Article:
This is a contact between officers of the Abilene Police Department and an individual who identifies himself as Bobby Ivester (at about 0:25). Ivester is openly carrying a rifle, allows the officers to inspect the weapon, but declines to produce identification when the officer requests it at about 1:30 in the video. The second officer explains to Ivester that he is being detained.
The reason for the detention? “Because we got a call on you” (at 2:40). Unfortunately, both Ivester and the officers do not understand Texas law.
Ivester is arguing that he is not being lawfully detained. I disagree. I believe that he is being lawfully detained (initially, at least). The 911 call about a man with a gun, combined with the officers finding Ivester with an openly carried rifle, provides a reasonable suspicion that Ivester may be committing the offense of disorderly conduct. See Tex. Pen. Code § 42.01(a)(8), displays a firearm in a public place in a manner calculated to alarm. Please note that I did not state that Ivester was committing that violation, clearly he was not, but that doesn’t negate the fact that the officers had reasonable suspicion to make the contact and detain Ivester.
Both Ivester and the officers are under the impression that if the police detain someone, that individual has to identify themselves to the officer. That is simply incorrect. Tex. Pen. Code § 38.02 is very clear, an offense is only committed if the detained person lies about who he is (or his date of birth or residence). Refusing to provide identifying information is not an offense.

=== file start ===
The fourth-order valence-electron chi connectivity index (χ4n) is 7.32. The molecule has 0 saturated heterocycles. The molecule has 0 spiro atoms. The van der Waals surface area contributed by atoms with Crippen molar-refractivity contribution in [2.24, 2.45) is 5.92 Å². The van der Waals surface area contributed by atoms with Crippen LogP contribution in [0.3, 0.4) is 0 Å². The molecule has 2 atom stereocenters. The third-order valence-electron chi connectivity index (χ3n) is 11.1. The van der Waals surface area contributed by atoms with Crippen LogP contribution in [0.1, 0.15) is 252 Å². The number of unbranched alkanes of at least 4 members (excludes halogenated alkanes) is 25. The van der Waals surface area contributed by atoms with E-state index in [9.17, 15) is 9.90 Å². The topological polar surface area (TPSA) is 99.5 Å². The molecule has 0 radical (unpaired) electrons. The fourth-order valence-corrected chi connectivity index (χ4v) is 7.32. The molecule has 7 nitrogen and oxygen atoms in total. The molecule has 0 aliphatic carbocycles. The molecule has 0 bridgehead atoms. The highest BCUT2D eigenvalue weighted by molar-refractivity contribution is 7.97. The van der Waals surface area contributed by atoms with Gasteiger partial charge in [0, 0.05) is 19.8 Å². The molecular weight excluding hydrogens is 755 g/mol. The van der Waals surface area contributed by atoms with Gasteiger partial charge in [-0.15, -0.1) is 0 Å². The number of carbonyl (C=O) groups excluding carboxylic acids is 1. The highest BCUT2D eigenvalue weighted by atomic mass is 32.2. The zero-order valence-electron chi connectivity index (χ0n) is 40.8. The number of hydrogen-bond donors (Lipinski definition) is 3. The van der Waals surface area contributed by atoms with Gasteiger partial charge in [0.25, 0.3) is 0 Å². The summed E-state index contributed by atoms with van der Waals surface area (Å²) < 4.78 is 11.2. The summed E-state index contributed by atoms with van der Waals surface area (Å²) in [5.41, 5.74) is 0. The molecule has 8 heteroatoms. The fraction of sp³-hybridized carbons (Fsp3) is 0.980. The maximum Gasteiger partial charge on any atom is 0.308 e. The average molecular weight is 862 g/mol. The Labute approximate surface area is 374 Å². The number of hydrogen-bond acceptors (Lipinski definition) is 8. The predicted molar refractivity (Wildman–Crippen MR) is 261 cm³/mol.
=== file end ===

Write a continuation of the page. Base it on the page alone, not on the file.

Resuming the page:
At about 5:20 in the video, the second officer grabs the camera and handcuffs Ivester. At 6:55 in the video, an officer says that they don’t know what Ivester’s intent with the gun is. That’s true. It also doesn’t matter. The officers are not allowed to presume that Ivester is a felon or otherwise unable to carry a rifle. United States v. Black, 707 F.3d 531, 540 (4th Cir. 2013) (Being a felon in possession of a firearm is not the default status). The officers try this argument anyway, assuming that it is their “duty” to determine if Ivester has the right to carry the rifle. Uh, guys–his right to carry is called the Second Amendment.
At this point, Ivester is being unlawfully detained. The officers have already determined that Ivester was not committing the offense of disorderly conduct and are now just fishing for his identification to try and charge him with something else. They have improperly extended the contact, see Kothe v. State, 152 S.W.3d 54, 64 (Tex. Crim. App. 2004) (“once the original purpose for the stop is exhausted, police may not unnecessarily detain [individuals] solely in hopes of finding evidence of some other crime”).
If you disagreed with what the officer’s did, you can contact them at:
- Chief Stan Standridge, firstname.lastname@example.org, 325-676-6600
- Assistant Chief Mike Perry, email@example.com, 325-676-6600 (over Uniformed Services)
- Officer George Spindler, firstname.lastname@example.org, 325-437-4529 (Public Information Officer)
- Facebook; webpage
H/T: Jim Morriss